Nobody discussed the second letter. At least not openly. Each had had their own copy tucked away in his or her pocket, placed on their unconscious bodies just before awaking in this prison. One by one they’d each made the discovery of the morbid addendum.

No one ever acknowledged it aloud; nobody was sure if anyone else had received the additional instruction. But if one listened to the subtleties in the conversations that ensued over the course of that first night and beyond, one would have known that things had suddenly changed.

“I don’t think we can trust him,” the doctor had said privately to the priest.


“Jones. He keeps saying we need to find this woman from Solomon’s letter.”

“Perhaps we should find her. If she’s locked up in this tower like us, I’m sure she’s just as afraid as us. Especially if she’s all alone. It certainly couldn’t hurt to add one more mind to the group. One more person to help us figure a way out of this mess.”

“Look Michaels. I know you’re a priest. I’m sure you care about this girl as if she were your own. But I’m telling you…if Jones gets anywhere near her, I think she’s as good as dead.”

And Nickles wasn’t the only one to house suspicions.

“Michaels,” Jones had said shortly after. “What’s the Doc. been talking to you about?”

“Just ways to get us out of here,” lied the priest.

“Well he says anything else to you, you tell me. I don’t think we can trust that man as far as we can throw him.”

“Why not?”

“All that talk about him devoting his medical profession to preserving life? Nonsense. He’s not looking to save anybody’s life but his own. That chick comes across his path and she’s a goner.”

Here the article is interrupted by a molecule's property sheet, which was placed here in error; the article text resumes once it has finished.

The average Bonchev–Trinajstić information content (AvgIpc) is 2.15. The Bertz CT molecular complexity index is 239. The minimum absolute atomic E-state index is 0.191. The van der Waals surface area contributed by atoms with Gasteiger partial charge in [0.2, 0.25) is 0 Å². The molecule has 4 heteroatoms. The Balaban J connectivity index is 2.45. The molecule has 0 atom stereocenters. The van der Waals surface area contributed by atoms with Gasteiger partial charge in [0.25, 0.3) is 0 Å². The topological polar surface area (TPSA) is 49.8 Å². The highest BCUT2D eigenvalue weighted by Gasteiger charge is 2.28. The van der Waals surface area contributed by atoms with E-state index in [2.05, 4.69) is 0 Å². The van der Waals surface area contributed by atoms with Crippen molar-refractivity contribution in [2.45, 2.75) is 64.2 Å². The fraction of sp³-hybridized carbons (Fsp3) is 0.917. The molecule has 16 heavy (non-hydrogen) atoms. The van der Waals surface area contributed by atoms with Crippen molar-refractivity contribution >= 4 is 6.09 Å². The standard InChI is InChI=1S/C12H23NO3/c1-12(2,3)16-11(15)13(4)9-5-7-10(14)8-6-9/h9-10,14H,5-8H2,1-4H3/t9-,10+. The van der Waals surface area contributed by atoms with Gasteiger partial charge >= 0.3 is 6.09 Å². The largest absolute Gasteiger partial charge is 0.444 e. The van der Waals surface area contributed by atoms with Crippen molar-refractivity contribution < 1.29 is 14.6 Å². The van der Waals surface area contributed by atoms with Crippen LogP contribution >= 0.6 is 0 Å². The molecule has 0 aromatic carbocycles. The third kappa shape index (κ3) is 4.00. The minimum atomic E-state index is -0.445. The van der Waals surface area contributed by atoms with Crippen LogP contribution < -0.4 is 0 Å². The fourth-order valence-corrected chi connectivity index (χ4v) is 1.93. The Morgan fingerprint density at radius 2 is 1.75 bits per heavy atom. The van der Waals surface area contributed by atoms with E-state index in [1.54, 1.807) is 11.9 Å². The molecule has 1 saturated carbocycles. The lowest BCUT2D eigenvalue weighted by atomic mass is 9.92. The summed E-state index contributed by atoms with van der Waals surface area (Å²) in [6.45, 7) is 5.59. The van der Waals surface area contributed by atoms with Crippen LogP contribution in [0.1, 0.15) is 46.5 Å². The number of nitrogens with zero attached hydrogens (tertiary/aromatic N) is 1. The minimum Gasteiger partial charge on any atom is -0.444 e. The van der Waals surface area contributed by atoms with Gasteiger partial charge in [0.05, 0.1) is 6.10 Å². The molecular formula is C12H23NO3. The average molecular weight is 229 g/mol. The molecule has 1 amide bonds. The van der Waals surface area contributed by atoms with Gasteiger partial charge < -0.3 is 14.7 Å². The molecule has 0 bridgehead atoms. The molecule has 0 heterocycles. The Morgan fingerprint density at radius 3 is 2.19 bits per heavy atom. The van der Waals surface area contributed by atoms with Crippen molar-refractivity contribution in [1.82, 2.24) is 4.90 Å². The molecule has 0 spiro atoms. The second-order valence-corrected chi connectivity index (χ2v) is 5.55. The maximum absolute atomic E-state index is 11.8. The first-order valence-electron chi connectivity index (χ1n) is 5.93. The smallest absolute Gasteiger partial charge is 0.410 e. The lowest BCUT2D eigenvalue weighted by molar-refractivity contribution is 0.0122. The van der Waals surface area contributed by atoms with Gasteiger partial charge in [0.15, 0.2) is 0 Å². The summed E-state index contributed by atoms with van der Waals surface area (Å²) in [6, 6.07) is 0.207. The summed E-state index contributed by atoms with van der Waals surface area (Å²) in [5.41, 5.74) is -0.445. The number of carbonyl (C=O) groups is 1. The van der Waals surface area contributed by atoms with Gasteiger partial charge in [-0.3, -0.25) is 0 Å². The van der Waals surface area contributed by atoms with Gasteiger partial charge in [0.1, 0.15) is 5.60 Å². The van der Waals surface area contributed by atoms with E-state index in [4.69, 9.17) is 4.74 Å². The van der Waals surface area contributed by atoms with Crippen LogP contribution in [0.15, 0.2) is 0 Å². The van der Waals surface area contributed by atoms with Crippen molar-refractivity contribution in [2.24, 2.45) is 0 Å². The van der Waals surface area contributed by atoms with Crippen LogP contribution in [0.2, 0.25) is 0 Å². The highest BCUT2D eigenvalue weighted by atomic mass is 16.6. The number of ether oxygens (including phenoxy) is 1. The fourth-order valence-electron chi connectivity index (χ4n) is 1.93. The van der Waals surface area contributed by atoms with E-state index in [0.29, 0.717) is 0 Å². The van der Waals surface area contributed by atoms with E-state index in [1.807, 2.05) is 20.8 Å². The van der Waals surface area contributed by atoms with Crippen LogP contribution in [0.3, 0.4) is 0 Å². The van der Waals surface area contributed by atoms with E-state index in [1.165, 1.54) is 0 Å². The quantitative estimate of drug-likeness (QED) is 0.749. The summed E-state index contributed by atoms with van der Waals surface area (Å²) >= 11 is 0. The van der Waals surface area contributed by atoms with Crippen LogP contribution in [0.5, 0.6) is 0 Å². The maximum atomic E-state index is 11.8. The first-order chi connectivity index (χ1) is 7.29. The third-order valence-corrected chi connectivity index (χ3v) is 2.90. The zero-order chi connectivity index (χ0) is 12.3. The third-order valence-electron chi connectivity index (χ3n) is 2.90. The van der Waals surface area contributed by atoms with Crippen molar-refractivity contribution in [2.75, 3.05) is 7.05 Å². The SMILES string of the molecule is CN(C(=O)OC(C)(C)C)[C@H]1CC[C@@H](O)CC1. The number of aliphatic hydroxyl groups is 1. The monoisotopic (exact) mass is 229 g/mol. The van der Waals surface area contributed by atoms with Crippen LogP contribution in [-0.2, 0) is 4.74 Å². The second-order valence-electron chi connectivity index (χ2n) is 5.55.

And with each passing hour the tensions grew. With each passing conversation distrust and paranoia mounted.

Everyone was affected by it to a different degree but all were affected. Jones. Nickles. Even Father Michaels, Julia, and the others.

The priest had heard the hushed conversations of Julia with two of the other women. They were frightened. They all knew the grim truth. Only one would make it out of this ordeal alive. And if they weren’t the ones with enough guts to kill and to do it first, then it wouldn’t be them who would be given the privilege to leave.

“Father Michaels?” Julie had said to him.


“Do you really believe in a God?”

“Well I see no other way to understand or explain this complex universe.”

“But how could he possibly allow something like this to happen to his children?”

The priest of course had answered this question a number of times to a number of people. To those who had lost loved ones. To those who had faced great trials. But now as he stood next to Julia, watching the tears form in her eyes, he realized he had no response. Even he couldn’t fathom an answer that could possibly explain how a loving God could idly sit upon a throne and watch these atrocities from above.

Fortunately he wasn’t forced to answer as it was in that moment that he heard the harsh crack of metal on bone and he ran to witness the struggle between Nickles and Jones.

After that things had become a blur. The priest only knew he refused to be a part of the bloodshed, so he’d gone into hiding…that is until his second encounter with Julia.

And now there was a mental war raging within the man’s conscience, gnawing at his soul. He was already sure that the Lord had reserved a very special place for him in the lowest realms of Hades. He’d taken the life of Ms. Cooper. No amount of prayer or supplication could redeem his actions.

But a still small voice now whispered in those raging currents of his mind. It quietly asked the man of God what difference would taking one more life make. After all, guilt already permeated through every fiber of his being, how could one more sin make his heart any heavier.

Half of the priest’s conscience was unsure if he’d be able to murder again. But the other half wondered if he’d be able to stop himself from committing such a crime.

Especially if that was all that stood between him and freedom.